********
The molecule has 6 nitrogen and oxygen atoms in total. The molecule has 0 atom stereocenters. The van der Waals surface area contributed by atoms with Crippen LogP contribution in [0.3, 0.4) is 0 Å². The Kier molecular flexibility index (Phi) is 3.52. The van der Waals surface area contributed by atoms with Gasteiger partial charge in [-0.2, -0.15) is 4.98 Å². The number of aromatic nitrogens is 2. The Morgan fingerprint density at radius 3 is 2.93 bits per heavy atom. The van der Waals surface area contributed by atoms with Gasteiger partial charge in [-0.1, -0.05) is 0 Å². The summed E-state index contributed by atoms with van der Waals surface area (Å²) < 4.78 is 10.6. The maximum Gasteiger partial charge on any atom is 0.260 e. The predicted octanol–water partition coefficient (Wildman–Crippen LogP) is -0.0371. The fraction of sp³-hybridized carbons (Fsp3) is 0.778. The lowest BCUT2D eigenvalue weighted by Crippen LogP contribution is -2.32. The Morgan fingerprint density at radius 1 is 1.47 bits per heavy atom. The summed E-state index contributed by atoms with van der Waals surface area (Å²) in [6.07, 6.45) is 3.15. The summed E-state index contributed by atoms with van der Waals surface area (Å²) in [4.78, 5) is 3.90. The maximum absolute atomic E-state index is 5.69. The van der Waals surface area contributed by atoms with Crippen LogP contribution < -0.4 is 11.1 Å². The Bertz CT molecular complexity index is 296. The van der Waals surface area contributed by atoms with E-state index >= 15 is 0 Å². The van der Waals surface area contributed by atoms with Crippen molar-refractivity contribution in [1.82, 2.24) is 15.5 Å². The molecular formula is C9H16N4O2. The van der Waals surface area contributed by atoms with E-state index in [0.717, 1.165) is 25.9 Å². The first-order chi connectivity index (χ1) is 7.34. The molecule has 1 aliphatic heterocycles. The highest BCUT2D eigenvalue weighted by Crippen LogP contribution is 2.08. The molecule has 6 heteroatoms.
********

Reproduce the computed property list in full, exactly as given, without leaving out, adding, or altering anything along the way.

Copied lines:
The molecule has 6 nitrogen and oxygen atoms in total. The molecule has 0 atom stereocenters. The van der Waals surface area contributed by atoms with Crippen LogP contribution in [0.3, 0.4) is 0 Å². The Kier molecular flexibility index (Phi) is 3.52. The van der Waals surface area contributed by atoms with Gasteiger partial charge in [-0.2, -0.15) is 4.98 Å². The number of aromatic nitrogens is 2. The Morgan fingerprint density at radius 3 is 2.93 bits per heavy atom. The van der Waals surface area contributed by atoms with Gasteiger partial charge in [-0.1, -0.05) is 0 Å². The summed E-state index contributed by atoms with van der Waals surface area (Å²) < 4.78 is 10.6. The maximum Gasteiger partial charge on any atom is 0.260 e. The predicted octanol–water partition coefficient (Wildman–Crippen LogP) is -0.0371. The fraction of sp³-hybridized carbons (Fsp3) is 0.778. The lowest BCUT2D eigenvalue weighted by Crippen LogP contribution is -2.32. The Morgan fingerprint density at radius 1 is 1.47 bits per heavy atom. The summed E-state index contributed by atoms with van der Waals surface area (Å²) in [6.07, 6.45) is 3.15. The summed E-state index contributed by atoms with van der Waals surface area (Å²) in [4.78, 5) is 3.90. The maximum absolute atomic E-state index is 5.69. The van der Waals surface area contributed by atoms with Crippen LogP contribution < -0.4 is 11.1 Å². The Bertz CT molecular complexity index is 296. The van der Waals surface area contributed by atoms with E-state index >= 15 is 0 Å². The van der Waals surface area contributed by atoms with Crippen molar-refractivity contribution in [1.82, 2.24) is 15.5 Å². The molecular formula is C9H16N4O2. The van der Waals surface area contributed by atoms with E-state index in [0.717, 1.165) is 25.9 Å². The first-order chi connectivity index (χ1) is 7.34. The molecule has 1 aliphatic heterocycles. The highest BCUT2D eigenvalue weighted by Crippen LogP contribution is 2.08. The molecule has 6 heteroatoms.